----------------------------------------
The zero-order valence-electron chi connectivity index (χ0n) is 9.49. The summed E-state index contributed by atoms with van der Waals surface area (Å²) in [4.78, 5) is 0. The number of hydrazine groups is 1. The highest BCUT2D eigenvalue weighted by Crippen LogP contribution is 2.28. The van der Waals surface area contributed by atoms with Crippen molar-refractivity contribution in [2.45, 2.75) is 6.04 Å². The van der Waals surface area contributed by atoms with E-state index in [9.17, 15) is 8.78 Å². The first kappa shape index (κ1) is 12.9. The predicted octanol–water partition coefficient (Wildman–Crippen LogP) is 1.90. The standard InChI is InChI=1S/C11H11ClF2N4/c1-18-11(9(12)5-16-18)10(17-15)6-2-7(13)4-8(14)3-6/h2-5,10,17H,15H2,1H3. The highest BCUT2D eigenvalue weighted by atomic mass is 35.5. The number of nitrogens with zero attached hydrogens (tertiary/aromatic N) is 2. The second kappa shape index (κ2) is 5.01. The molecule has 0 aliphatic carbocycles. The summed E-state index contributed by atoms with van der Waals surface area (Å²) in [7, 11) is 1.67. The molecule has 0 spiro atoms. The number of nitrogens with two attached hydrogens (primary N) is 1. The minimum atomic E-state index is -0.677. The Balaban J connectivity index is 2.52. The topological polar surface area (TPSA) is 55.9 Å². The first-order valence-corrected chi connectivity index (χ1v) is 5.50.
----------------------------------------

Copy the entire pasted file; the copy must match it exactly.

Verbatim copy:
The zero-order valence-electron chi connectivity index (χ0n) is 9.49. The summed E-state index contributed by atoms with van der Waals surface area (Å²) in [4.78, 5) is 0. The number of hydrazine groups is 1. The highest BCUT2D eigenvalue weighted by Crippen LogP contribution is 2.28. The van der Waals surface area contributed by atoms with Crippen molar-refractivity contribution in [2.45, 2.75) is 6.04 Å². The van der Waals surface area contributed by atoms with E-state index in [9.17, 15) is 8.78 Å². The first kappa shape index (κ1) is 12.9. The predicted octanol–water partition coefficient (Wildman–Crippen LogP) is 1.90. The standard InChI is InChI=1S/C11H11ClF2N4/c1-18-11(9(12)5-16-18)10(17-15)6-2-7(13)4-8(14)3-6/h2-5,10,17H,15H2,1H3. The highest BCUT2D eigenvalue weighted by atomic mass is 35.5. The number of nitrogens with zero attached hydrogens (tertiary/aromatic N) is 2. The second kappa shape index (κ2) is 5.01. The molecule has 0 aliphatic carbocycles. The summed E-state index contributed by atoms with van der Waals surface area (Å²) in [7, 11) is 1.67. The molecule has 0 spiro atoms. The number of nitrogens with two attached hydrogens (primary N) is 1. The minimum atomic E-state index is -0.677. The Balaban J connectivity index is 2.52. The topological polar surface area (TPSA) is 55.9 Å². The first-order valence-corrected chi connectivity index (χ1v) is 5.50.